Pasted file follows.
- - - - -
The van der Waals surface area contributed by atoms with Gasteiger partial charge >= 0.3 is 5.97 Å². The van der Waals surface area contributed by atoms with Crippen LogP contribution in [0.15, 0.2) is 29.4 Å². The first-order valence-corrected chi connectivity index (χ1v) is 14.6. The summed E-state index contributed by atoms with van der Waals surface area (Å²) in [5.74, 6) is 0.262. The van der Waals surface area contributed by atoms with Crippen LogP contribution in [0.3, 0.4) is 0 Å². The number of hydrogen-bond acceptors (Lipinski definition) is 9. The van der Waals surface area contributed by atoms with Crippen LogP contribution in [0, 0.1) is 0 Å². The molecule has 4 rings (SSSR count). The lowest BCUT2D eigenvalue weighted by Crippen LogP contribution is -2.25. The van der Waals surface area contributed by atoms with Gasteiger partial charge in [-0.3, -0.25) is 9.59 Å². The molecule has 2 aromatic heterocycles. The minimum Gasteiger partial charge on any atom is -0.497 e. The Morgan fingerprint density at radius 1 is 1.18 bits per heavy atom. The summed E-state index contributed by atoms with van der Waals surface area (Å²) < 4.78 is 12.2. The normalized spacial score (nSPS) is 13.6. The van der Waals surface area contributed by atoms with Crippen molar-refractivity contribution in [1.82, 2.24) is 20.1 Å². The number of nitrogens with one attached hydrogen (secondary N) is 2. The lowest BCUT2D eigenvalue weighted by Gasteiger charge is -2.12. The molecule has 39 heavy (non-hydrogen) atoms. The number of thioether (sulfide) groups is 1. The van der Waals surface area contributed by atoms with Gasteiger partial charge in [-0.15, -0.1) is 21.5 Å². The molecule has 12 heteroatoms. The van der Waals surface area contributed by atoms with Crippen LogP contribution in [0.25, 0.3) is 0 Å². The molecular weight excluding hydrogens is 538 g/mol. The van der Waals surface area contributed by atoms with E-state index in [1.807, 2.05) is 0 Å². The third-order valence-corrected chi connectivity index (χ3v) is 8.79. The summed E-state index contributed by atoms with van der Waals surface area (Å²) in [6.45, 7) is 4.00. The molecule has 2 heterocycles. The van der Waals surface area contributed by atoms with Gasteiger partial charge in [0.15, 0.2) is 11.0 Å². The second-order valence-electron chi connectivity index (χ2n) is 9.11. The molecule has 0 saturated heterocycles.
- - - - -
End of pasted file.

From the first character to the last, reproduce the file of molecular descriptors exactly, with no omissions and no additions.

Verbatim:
The van der Waals surface area contributed by atoms with Gasteiger partial charge >= 0.3 is 5.97 Å². The van der Waals surface area contributed by atoms with Crippen LogP contribution in [0.15, 0.2) is 29.4 Å². The first-order valence-corrected chi connectivity index (χ1v) is 14.6. The summed E-state index contributed by atoms with van der Waals surface area (Å²) in [5.74, 6) is 0.262. The van der Waals surface area contributed by atoms with Crippen LogP contribution in [0.3, 0.4) is 0 Å². The number of hydrogen-bond acceptors (Lipinski definition) is 9. The van der Waals surface area contributed by atoms with Crippen LogP contribution in [0, 0.1) is 0 Å². The molecule has 4 rings (SSSR count). The lowest BCUT2D eigenvalue weighted by Crippen LogP contribution is -2.25. The van der Waals surface area contributed by atoms with Gasteiger partial charge in [-0.3, -0.25) is 9.59 Å². The molecule has 2 aromatic heterocycles. The minimum Gasteiger partial charge on any atom is -0.497 e. The Morgan fingerprint density at radius 1 is 1.18 bits per heavy atom. The summed E-state index contributed by atoms with van der Waals surface area (Å²) < 4.78 is 12.2. The normalized spacial score (nSPS) is 13.6. The van der Waals surface area contributed by atoms with Crippen molar-refractivity contribution in [1.82, 2.24) is 20.1 Å². The number of nitrogens with one attached hydrogen (secondary N) is 2. The lowest BCUT2D eigenvalue weighted by Gasteiger charge is -2.12. The molecule has 39 heavy (non-hydrogen) atoms. The number of thioether (sulfide) groups is 1. The van der Waals surface area contributed by atoms with Gasteiger partial charge in [-0.15, -0.1) is 21.5 Å². The molecule has 12 heteroatoms. The van der Waals surface area contributed by atoms with Crippen LogP contribution in [0.25, 0.3) is 0 Å². The molecular weight excluding hydrogens is 538 g/mol. The van der Waals surface area contributed by atoms with E-state index in [1.807, 2.05) is 0 Å². The third-order valence-corrected chi connectivity index (χ3v) is 8.79. The summed E-state index contributed by atoms with van der Waals surface area (Å²) in [6.45, 7) is 4.00. The molecule has 2 heterocycles. The van der Waals surface area contributed by atoms with Gasteiger partial charge in [0.15, 0.2) is 11.0 Å². The second-order valence-electron chi connectivity index (χ2n) is 9.11. The molecule has 0 saturated heterocycles.